“Well that’s me. Why did you want to see me?” the industrialist asked.
Wilson unwrapped his two tin models and told Ford of his dream of making cars. Impressed with the quality of the work, and perhaps reminded of his own youthful enthusiasm, Ford hired him on the spot as an apprentice model maker.
Though you might think the story is apocryphal, the protagonist is identified by name and the story teller is someone with some credibility as an automotive historian. It also has a ring of truth. At the age of 16, Jack Telnack, who later headed Ford design, got an interview with Ford advanced styling head Alex Tremulis because of his interest in becoming a car designer. Tremulis told him to go to design school and then gave Telnack his first job when he graduated. A number of designers working for General Motors and other domestic automakers got their starts as teens competing in GM’s Fisher Body Craftsman’s Guild model making competition.
After Henry Ford hired him, Larry Wilson would go on to spend his entire career as a clay modeler in Ford’s styling department. Once, while going through some stored materials, he came across the contents of Edsel Ford’s personal office, removed after his 1943 death. Among those artifacts was Edsel Ford’s personal 1:10 scale model of the original Lincoln Continental, sculpted by Gene Adams, the clay modeler who worked with stylist Bob Gregorie on the Continental’s design. It wasn’t quite the first model of the Continental — that one was sculpted by Gregorie and Adams over an existing Lincoln Zephyr model — but it was likely used to develop the bumpers and trim on the production car. The fact that it was the personal property of Edsel Ford gives it unmatched provenance.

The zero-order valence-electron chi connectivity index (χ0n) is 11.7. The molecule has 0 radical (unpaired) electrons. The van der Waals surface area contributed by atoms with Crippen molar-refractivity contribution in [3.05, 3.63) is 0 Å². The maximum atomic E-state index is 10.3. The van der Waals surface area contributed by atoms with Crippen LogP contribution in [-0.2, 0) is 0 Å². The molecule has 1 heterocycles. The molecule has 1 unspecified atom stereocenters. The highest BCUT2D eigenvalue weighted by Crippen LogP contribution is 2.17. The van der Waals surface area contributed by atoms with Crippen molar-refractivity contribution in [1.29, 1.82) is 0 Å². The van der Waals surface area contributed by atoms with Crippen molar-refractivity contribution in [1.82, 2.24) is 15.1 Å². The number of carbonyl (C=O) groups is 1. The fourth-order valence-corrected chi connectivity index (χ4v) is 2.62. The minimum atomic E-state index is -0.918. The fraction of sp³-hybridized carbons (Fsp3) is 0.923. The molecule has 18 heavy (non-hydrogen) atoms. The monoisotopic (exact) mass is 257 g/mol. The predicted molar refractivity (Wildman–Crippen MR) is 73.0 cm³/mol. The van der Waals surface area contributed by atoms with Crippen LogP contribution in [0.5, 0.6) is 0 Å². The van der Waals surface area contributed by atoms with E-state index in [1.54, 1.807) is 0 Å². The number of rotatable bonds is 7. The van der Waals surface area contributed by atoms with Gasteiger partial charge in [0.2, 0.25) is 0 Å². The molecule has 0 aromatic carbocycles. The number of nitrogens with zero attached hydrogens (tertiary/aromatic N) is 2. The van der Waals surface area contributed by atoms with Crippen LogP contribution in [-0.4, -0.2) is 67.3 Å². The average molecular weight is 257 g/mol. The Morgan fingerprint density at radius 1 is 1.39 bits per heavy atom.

Wilson eventually passed the model to Sandifer, where it is part of what is likely the largest collection of styling studio scale models anywhere.
Ronnie Schreiber edits Cars In Depth, a realistic perspective on cars & car culture and the original 3D car site. If you found this post worthwhile, you can get a parallax view at Cars In Depth. If the 3D thing freaks you out, don’t worry, all the photo and video players in use at the site have mono options. Thanks for reading – RJS
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- Ed That has to be a joke.
Why start and end a story about a scale model without showing a picture of the model in question?
Ronnie, this is a great article and thanks. It must be difficult to write about a man like Ford, who was such an anti-Semite. A young man I worked with wrote a paper in H.S. abut that subject. Per him , the teacher was not to thrilled. As for where this comments went, I have a place I see in my memories. It is the intersection of North, Grand and Kostner in Chicago's West side. At one time there was within eyesight: Factories for Zenith Televisions, Helene Curtis (Suave) shampoos, Continental Can (where my father worked for 33 years) and Schwinn Bicycles. There was also Pepsi bottling plant and one of the largest Jewel Food stores in the area. Today. the Jewel and Pepsi plant are boarded up, Zenith and Schwinn are part of brands in Korea, a Walmart stands where Continental Ca stood and Helene Curtis is long gone. Where once there were good paying jobs and properity now lies poverty. Welcome to the New Millenium??